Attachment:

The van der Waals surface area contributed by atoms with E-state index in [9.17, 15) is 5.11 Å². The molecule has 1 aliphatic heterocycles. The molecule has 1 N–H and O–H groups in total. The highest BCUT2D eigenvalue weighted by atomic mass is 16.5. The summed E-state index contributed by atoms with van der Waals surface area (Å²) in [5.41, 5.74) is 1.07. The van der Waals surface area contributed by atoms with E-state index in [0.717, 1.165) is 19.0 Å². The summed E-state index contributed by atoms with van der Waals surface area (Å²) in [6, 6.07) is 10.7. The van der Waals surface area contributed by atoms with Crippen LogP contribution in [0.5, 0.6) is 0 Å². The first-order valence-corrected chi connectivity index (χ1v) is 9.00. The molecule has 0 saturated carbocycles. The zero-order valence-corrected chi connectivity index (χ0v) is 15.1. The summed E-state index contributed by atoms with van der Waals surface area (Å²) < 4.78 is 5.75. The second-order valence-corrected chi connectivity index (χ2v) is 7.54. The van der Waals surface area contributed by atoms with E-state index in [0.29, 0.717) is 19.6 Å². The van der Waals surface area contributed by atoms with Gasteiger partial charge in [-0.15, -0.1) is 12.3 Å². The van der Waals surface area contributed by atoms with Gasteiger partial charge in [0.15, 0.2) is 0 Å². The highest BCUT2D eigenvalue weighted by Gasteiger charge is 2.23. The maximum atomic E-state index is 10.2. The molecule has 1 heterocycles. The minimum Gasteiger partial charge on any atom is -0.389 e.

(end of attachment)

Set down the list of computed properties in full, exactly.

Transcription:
The van der Waals surface area contributed by atoms with E-state index in [9.17, 15) is 5.11 Å². The molecule has 1 aliphatic heterocycles. The molecule has 1 N–H and O–H groups in total. The highest BCUT2D eigenvalue weighted by atomic mass is 16.5. The summed E-state index contributed by atoms with van der Waals surface area (Å²) in [5.41, 5.74) is 1.07. The van der Waals surface area contributed by atoms with E-state index in [0.717, 1.165) is 19.0 Å². The summed E-state index contributed by atoms with van der Waals surface area (Å²) in [6, 6.07) is 10.7. The van der Waals surface area contributed by atoms with Crippen LogP contribution in [0.5, 0.6) is 0 Å². The first-order valence-corrected chi connectivity index (χ1v) is 9.00. The molecule has 0 saturated carbocycles. The zero-order valence-corrected chi connectivity index (χ0v) is 15.1. The summed E-state index contributed by atoms with van der Waals surface area (Å²) < 4.78 is 5.75. The second-order valence-corrected chi connectivity index (χ2v) is 7.54. The van der Waals surface area contributed by atoms with E-state index in [0.29, 0.717) is 19.6 Å². The van der Waals surface area contributed by atoms with Gasteiger partial charge in [-0.15, -0.1) is 12.3 Å². The van der Waals surface area contributed by atoms with Gasteiger partial charge in [0.15, 0.2) is 0 Å². The highest BCUT2D eigenvalue weighted by Gasteiger charge is 2.23. The maximum atomic E-state index is 10.2. The molecule has 1 heterocycles. The minimum Gasteiger partial charge on any atom is -0.389 e.